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Canaan has also given Genesis Digital Assets the option to purchase up to 180,000 more Bitcoin mining rigs.
Genesis Digital Assets, a Bitcoin (BTC) mining company based in the United States, has expanded its cryptocurrency mining capability with a new agreement with Chinese crypto mining powerhouse Canaan.
Genesis announced on Tuesday that it has secured a purchase order for 20,000 Bitcoin miners from Canaan.
Canaan has also given Genesis the option to purchase up to 180,000 additional BTC mining machines in conjunction with the new transaction.
Abdumalik Mirakhmedov, co-founder and executive chairman of Genesis, stated that the fresh batch of Bitcoin miners will help the company grow its mining activities in North America and the Nordics. He went on to say that Genesis is focused on scaling up in these areas because the company is focused on sustainable energy.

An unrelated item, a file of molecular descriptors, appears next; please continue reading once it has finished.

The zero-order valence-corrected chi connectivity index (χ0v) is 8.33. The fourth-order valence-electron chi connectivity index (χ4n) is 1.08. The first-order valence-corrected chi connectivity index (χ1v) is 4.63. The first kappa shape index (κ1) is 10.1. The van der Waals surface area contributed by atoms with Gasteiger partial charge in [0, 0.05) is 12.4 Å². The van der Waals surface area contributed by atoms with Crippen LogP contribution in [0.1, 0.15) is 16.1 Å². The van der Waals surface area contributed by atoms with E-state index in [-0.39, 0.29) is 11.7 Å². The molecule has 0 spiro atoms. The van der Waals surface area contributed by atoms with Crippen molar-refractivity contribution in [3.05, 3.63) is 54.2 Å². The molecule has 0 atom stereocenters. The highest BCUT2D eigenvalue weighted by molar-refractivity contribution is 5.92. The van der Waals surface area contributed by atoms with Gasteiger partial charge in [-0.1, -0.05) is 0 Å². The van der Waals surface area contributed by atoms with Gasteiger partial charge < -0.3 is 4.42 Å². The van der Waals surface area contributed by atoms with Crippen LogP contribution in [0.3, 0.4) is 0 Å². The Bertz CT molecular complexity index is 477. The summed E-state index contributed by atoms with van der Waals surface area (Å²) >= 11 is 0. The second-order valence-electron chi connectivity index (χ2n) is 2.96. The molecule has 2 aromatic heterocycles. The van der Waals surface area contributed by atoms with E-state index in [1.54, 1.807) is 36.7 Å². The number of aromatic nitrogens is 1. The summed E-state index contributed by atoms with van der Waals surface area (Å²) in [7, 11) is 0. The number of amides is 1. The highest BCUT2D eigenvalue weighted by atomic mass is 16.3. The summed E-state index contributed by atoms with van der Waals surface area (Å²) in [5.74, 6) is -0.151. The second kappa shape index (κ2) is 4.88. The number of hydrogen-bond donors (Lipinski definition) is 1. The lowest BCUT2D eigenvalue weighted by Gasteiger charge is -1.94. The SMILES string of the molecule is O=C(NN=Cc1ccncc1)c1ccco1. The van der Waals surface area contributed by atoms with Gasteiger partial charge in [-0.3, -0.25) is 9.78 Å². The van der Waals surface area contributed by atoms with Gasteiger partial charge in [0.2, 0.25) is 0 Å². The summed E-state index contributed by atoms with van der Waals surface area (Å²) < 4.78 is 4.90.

“These new machines will dramatically increase our capacity as we work towards our goal to increase our capacity to 1.4 gigawatts by the end of 2023,” Mirakhmedov said. According to the company’s website, Genesis’ data center had a capacity of over 143 megawatts as of July 2021, or a total hash rate of 2.6 exahashes (EH/s), which is more than 2.6% of the global Bitcoin mining hash rate.
Canaan CEO Nangeng Zhang pointed out that the company has secured several deals with Genesis after entering a long-term partnership in Q1 2021, starting with a $93 million Avalon miner deal. Since then, Genesis and Canaan have continued advancing their strategic partnership, signing a 10,000 Bitcoin miner sale in July.
“This order with an option of future large purchases further solidifies our collaborations and reflects both parties’ confidence in the prospect of the cryptocurrency mining industry,” Zhang added.
Genesis finished a $125 million equity investment round in late July, so the latest Bitcoin miner purchase comes at a good time. The round, led by the United Kingdom’s Kingsway Capital, aims to raise funds for the purchase of additional mining hardware and the establishment of new data centres in the United States and the Nordic region.